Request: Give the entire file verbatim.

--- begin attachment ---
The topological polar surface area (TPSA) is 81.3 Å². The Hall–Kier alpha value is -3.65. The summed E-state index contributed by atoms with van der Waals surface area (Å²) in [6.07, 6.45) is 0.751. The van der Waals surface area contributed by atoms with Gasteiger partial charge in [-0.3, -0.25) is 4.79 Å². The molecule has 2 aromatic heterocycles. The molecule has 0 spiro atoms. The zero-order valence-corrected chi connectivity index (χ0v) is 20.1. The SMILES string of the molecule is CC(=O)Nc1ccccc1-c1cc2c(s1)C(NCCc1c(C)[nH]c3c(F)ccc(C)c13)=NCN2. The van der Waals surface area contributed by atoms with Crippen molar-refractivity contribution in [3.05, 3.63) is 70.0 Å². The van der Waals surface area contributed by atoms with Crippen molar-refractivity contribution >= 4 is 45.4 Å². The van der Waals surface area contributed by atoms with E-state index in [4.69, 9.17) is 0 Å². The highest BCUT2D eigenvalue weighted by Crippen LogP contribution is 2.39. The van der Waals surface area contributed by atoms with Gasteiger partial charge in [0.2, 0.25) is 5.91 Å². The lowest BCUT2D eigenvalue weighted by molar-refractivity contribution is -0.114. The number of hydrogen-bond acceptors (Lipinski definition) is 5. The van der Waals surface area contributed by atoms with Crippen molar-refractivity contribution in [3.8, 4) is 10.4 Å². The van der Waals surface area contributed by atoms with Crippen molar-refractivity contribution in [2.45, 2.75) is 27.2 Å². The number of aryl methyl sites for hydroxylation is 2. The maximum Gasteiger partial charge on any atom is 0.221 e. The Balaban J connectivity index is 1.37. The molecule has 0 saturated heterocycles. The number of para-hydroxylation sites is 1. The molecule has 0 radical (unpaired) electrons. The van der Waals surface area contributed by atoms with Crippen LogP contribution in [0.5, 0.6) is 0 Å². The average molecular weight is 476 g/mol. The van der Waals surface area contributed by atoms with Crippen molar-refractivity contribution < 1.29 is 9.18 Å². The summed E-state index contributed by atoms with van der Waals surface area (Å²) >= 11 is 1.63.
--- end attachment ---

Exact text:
The topological polar surface area (TPSA) is 81.3 Å². The Hall–Kier alpha value is -3.65. The summed E-state index contributed by atoms with van der Waals surface area (Å²) in [6.07, 6.45) is 0.751. The van der Waals surface area contributed by atoms with Gasteiger partial charge in [-0.3, -0.25) is 4.79 Å². The molecule has 2 aromatic heterocycles. The molecule has 0 spiro atoms. The zero-order valence-corrected chi connectivity index (χ0v) is 20.1. The SMILES string of the molecule is CC(=O)Nc1ccccc1-c1cc2c(s1)C(NCCc1c(C)[nH]c3c(F)ccc(C)c13)=NCN2. The van der Waals surface area contributed by atoms with Crippen molar-refractivity contribution in [3.05, 3.63) is 70.0 Å². The van der Waals surface area contributed by atoms with Crippen molar-refractivity contribution >= 4 is 45.4 Å². The van der Waals surface area contributed by atoms with E-state index in [4.69, 9.17) is 0 Å². The highest BCUT2D eigenvalue weighted by Crippen LogP contribution is 2.39. The van der Waals surface area contributed by atoms with Gasteiger partial charge in [0.2, 0.25) is 5.91 Å². The lowest BCUT2D eigenvalue weighted by molar-refractivity contribution is -0.114. The number of hydrogen-bond acceptors (Lipinski definition) is 5. The van der Waals surface area contributed by atoms with Crippen molar-refractivity contribution in [3.8, 4) is 10.4 Å². The van der Waals surface area contributed by atoms with Crippen molar-refractivity contribution in [2.45, 2.75) is 27.2 Å². The number of aryl methyl sites for hydroxylation is 2. The maximum Gasteiger partial charge on any atom is 0.221 e. The Balaban J connectivity index is 1.37. The molecule has 0 saturated heterocycles. The number of para-hydroxylation sites is 1. The molecule has 0 radical (unpaired) electrons. The van der Waals surface area contributed by atoms with Crippen LogP contribution in [0.5, 0.6) is 0 Å². The average molecular weight is 476 g/mol. The van der Waals surface area contributed by atoms with Crippen molar-refractivity contribution < 1.29 is 9.18 Å². The summed E-state index contributed by atoms with van der Waals surface area (Å²) >= 11 is 1.63.